New York: RBI Governor Raghuram Rajan, tennis star Sania Mirza, actress Priyanka Chopra, Google CEO Sundar Pichai and founders of Flipkart Binny Bansal and Sachin Bansal have been named by Time magazine in its list of the '100 Most Influential People in the World'.
Time's annual list, released today, includes pioneers like American composer Lin Manuel-Miranda, leaders like IMF head Christine Lagarde and icons like Oscar-winning actor Leonardo DiCaprio who are "exploring the frontiers of art, science, society, technology and more."
Terming Rajan as "India's prescient banker," Time said he is among a rare breed of "economic seers" who he "steered" India through the global crisis and fallout, "playing a large role in making it one of the emerging-market stars of the moment.
While serving as the youngest chief economist of the IMF from 2003 to 2006, Time said Rajan predicted the subprime crisis that would lead to the Great Recession, standing up to critics like former US Treasury Secretary Larry Summers, who labeled him a "Luddite".
"Since then, more and more of the economic establishment has come to share Rajan?s view that debt-fueled growth is just a saccharine substitute for the real thing," Time said.
In a profile for Mirza, cricket superstar Sachin Tendulkar writes that her "confidence, strength and resilience reach beyond tennis" and she has inspired a generation of Indians to pursue their dreams "and to realize that they can also be the best."
Tendulkar described Mirza, who recently was awarded India's third highest civilian honour the Padma Bhushan, as an "inspiration" on the court. He lauded her "dedication and willpower" to reinvent herself fully as a doubles player when her singles career was cut short by wrist injuries.
Prime Minister Narendra Modi, who was among the probable contenders for the list, was not in the final list determined by Time?s editors. Modi was among Time's 100 most influential people in the world last year.
On Chopra, who was awarded the Padma Shri this year, actor Dwayne Johnson said she is a "star rising higher" and lauded her "drive, ambition, self-respect, and she knows there's no substitute for hard work."
Time said Flipkart founders Binny Bansal and Sachin Bansal may have come across as arrogant when they told investors the company they started in 2007 as an online bookstore could be worth USD 100 million in a decade. "It turned out to be modesty: Flipkart now has 75 million users and a USD 13 billion valuation," Time said.
On Pichai, author Bill Nye said the "internet's chief engineer" has "helped change the world".
The Chennai-born was the "head guy" on Google Drive and worked on Google Chrome, Gmail and Android phones and the world is now watching what he comes up with next, Nye said in his profile.
On activist Sunita Narain, author Amitav Ghosh said her ideas have shaped some of the "key debates of our time" and "hers is a voice that urgently needs to be heard in this era of climate change.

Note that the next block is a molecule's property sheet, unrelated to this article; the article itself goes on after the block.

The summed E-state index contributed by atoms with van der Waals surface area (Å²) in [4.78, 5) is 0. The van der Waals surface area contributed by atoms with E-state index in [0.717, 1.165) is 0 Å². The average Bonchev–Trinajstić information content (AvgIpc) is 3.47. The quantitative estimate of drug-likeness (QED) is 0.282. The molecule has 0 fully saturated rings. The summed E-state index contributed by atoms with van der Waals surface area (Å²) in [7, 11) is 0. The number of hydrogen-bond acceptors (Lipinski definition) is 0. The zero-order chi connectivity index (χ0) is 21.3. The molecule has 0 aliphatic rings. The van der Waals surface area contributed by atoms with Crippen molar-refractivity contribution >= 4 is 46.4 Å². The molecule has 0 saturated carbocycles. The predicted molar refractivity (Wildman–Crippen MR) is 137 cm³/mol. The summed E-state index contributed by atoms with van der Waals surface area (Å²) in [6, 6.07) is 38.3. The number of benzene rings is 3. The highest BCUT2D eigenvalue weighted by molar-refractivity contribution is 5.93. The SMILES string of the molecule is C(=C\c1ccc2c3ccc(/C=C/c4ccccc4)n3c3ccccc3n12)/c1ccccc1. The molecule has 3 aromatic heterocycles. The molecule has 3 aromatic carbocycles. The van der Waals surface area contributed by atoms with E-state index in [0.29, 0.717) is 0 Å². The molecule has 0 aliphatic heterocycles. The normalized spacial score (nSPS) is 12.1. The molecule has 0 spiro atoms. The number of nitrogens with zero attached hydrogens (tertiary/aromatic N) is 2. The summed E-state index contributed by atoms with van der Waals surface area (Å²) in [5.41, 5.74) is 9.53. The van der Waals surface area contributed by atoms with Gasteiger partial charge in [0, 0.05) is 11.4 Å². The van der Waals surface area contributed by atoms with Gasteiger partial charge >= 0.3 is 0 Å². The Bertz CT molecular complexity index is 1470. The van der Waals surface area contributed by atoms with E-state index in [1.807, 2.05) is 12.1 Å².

"As an activist, Narain is a pioneer," he said, adding that she and her organization New Delhi-based Centre for
Science and Environment, have been campaigning to reduce the Indian capital's dangerous air-pollution levels for almost two decades.
Also on the list is Indian-origin actor and comedian Aziz Ansari and Indian-origin Raj Panjabi, CEO of organization Last Mile Health.
"The way Aziz talks about his ethnicity and career is so interesting, and the entertainment-industry world he writes about is hysterical and on point," his colleagues from the industry Ilana Glazer and Abbi Jacobson said.
On Panjabi, who at 9 had escaped a civil war in his home country of Liberia former, US President Bill Clinton said, "to spend time with Raj Panjabi is to see up close what happens when someone with uncommon courage and compassion puts himself on the front lines of the worlds most complex challenges."
Clinton said the "heroic work" Panjabi and and his’organization did to train 1,300 community health workers in Liberia was critical in helping the government contain the Ebola epidemic.
This year's list includes Pope Francis, Facebook founder Mark Zuckerberg and his wife Priscilla, Russian President Vladimir Putin, US President Barack Obama, French President Francois Hollande, Myanmar's pro-democracy leader Aung San Suu Kyi, Democratic Presidential frontrunner Hillary Clinton, her Republican rival Ted Cruz, Canadian Prime Minister Justin Trudeau and Chinese leader Xi Jinping.
On Suu Kyi, Obama wrote for the Time that "The Lady" remains a "beacon" of hope, "now more than ever," for 50 million people reaching for justice, and for millions more around the world.
Time Managing Editor Nancy Gibbs said the people on this year's list "have lessons to teach. We can debate those lessons; we don’t have to endorse them or agree with them. But the influence of this year’s TIME 100, to my mind, is that down to the last person, they have the power to make us think. And they are using it."...